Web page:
Crafting the perfect SRV meme often takes hours, entire afternoons of the four of them shirking their office jobs on a constantly updated group thread. The seemingly casual, tossed-off idiocy of the images belies this involved process. On the recent post advertising a new Vaughan-themed mod for “the fine folks at SRVape,” for example, SMK pitched the concept, GHM wrote the copy (and suggested “ThemBluesberries” as the flavor), while EAR handled all of the Photoshopping and design. Whatever gets the most laughs after all that work is then posted for public consumption. No joke is considered too ridiculous or too niche.
“We have some followers that appreciate the irony and the obscure music-dork references we sometimes drop,” SMK says. “We also have plenty of hardcore Stevie fans who probably don’t pick up on the Jandek or 4AD references but love the SRV content.”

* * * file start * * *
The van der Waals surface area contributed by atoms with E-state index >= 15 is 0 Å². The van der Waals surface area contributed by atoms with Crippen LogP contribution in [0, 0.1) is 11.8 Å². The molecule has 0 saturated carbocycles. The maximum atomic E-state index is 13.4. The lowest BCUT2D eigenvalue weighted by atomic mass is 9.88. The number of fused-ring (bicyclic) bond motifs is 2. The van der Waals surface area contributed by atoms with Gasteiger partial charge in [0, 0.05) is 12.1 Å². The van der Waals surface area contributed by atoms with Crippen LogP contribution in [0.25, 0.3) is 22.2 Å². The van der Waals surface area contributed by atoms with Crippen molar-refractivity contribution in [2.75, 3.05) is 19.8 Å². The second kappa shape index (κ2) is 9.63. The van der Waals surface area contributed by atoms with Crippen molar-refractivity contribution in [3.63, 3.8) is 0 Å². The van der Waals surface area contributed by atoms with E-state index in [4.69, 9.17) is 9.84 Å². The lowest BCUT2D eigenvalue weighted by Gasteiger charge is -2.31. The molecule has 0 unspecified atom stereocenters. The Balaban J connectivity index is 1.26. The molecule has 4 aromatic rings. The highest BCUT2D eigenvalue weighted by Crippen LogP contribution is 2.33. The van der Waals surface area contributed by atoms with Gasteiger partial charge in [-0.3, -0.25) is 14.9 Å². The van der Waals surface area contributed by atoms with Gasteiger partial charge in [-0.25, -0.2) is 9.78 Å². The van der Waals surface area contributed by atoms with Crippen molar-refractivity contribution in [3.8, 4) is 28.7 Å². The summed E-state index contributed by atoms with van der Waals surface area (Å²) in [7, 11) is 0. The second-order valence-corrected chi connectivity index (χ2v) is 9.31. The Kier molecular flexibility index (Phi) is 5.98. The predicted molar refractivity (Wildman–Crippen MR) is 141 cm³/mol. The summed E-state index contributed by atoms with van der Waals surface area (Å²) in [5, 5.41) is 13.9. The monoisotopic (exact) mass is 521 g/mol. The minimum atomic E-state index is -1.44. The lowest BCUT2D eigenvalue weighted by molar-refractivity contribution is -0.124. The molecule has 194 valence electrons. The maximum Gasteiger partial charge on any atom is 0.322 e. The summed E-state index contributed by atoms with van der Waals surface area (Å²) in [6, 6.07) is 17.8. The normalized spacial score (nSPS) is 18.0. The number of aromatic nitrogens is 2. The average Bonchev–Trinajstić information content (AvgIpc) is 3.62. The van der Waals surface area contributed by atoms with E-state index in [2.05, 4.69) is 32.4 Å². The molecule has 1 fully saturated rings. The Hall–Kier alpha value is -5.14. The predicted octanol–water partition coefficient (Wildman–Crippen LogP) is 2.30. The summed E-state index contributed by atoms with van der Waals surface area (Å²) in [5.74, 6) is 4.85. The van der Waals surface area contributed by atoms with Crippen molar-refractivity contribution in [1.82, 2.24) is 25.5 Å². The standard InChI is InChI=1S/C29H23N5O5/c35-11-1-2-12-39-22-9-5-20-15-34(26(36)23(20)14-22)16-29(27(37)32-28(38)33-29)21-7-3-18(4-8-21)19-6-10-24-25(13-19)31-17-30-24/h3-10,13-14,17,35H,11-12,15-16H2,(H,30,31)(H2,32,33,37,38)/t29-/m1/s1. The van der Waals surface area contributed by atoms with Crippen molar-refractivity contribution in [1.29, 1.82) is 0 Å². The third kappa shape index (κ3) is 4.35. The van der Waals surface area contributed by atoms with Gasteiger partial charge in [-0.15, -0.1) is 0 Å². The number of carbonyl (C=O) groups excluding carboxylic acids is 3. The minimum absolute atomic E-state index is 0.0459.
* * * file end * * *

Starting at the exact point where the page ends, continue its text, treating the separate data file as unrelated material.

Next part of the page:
In fact, other than a few people angry to discover that the SRVape isn’t real, the only backlash thus far has been over the account’s occasional straying into politics. This month, some followers took issue with a play on Jon McNaughton’s viral monstrosity “The Masterpiece” that depicted Donald Trump sitting proudly before his oil painting of Vaughan. They decried the implication that Vaughan would have anything to do with Trump. On the flip side, another post that saw Vaughan rocking out approvingly to the idea of fighting state bans on abortion was met with accusations of liberal agenda-pushing, followed by a fierce debate over whether Vaughan’s Christianity meant he would have been pro-life. But such flare-ups are exceptions.